While the busier beaches are located in most common tourist areas such as Kuta, Legian, and Seminyak, there are many others which remain untouched with truly idyllic beauty (on a par with some of the most stunning beaches in Thailand). You can find quiet beaches in local fishing villages, beaches that are home to luxury beach clubs and, of course, beaches which are the base for dedicated surfers. Everyone visits the beach whether to swim, surf, or sunbathe. Some head down for an early morning jog or to walk the dog. However, the beaches are busiest at around 6pm when tourists and locals alike gather to watch the glorious, wondrous sunset which falls on Bali every evening.
The attraction of Bali is highly diverse in so many respects, and the locals strive to meet the demands of even the most discerning tourist. Firstly, no matter which area you’ve chosen to stay in Bali, the local community is integrated with the newer establishments. For example, you may sip delicious cocktails at the bar of a high-end luxury resort at prices on a par with the Western world, but then walk across the street to a local eatery for a £2 lunch.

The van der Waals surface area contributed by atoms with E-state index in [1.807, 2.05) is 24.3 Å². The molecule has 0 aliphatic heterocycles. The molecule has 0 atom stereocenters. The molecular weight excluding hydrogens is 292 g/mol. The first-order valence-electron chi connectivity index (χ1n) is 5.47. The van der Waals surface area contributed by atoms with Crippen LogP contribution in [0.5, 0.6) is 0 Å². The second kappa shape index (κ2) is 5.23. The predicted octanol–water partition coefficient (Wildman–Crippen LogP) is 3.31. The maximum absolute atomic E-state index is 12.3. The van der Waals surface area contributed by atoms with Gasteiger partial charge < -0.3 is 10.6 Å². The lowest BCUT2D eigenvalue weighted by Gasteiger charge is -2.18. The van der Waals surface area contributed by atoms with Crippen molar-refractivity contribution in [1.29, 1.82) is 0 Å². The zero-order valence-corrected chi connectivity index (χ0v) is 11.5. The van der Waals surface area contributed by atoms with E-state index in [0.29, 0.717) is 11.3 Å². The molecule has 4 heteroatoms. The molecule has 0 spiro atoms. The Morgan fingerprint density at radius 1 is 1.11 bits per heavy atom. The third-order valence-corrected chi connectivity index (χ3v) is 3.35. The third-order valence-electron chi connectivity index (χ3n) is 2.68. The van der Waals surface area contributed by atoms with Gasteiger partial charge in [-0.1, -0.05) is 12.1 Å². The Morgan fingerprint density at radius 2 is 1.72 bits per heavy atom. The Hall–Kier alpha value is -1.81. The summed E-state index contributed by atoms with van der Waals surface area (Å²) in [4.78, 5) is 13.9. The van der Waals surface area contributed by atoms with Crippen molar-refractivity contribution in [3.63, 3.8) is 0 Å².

This huge diversity makes Bali popular with every type of traveller. Backpackers stay in hostels and can be sighted partying in cheaper bars and clubs. Families can book suitable, comfortable accommodation and keep the children entertained with fun holiday attractions and activities – amongst the favourites are the Monkey Forest, Bali Safari and Marine Park. For those tourists in need of a relaxing retreat, they may be more comfortable in Bali’s quieter environments and enjoy the endless hospitality of welcoming local staff who look after their every need. Bali has also become the dream honeymoon destination for newly-weds with its huge selection of romantic scenic hotels and private villas, world-class restaurants, sunset cruises, and spa treatments galore. Last, but not least, Bali is a great destination for large groups of fun seekers who can enjoy the great thriving nightlife, epic beaches, boutique shops, and sightseeing attractions. There are so many different areas within Bali, some more touristy and crowded than others, but each holding unique appeal. Bali offers something for everyone whether that’s shopping, surfing, relaxing, retreating, serenity-seeking, sight-seeing, attractions, exploring, or indulging in the wide options for food and drink.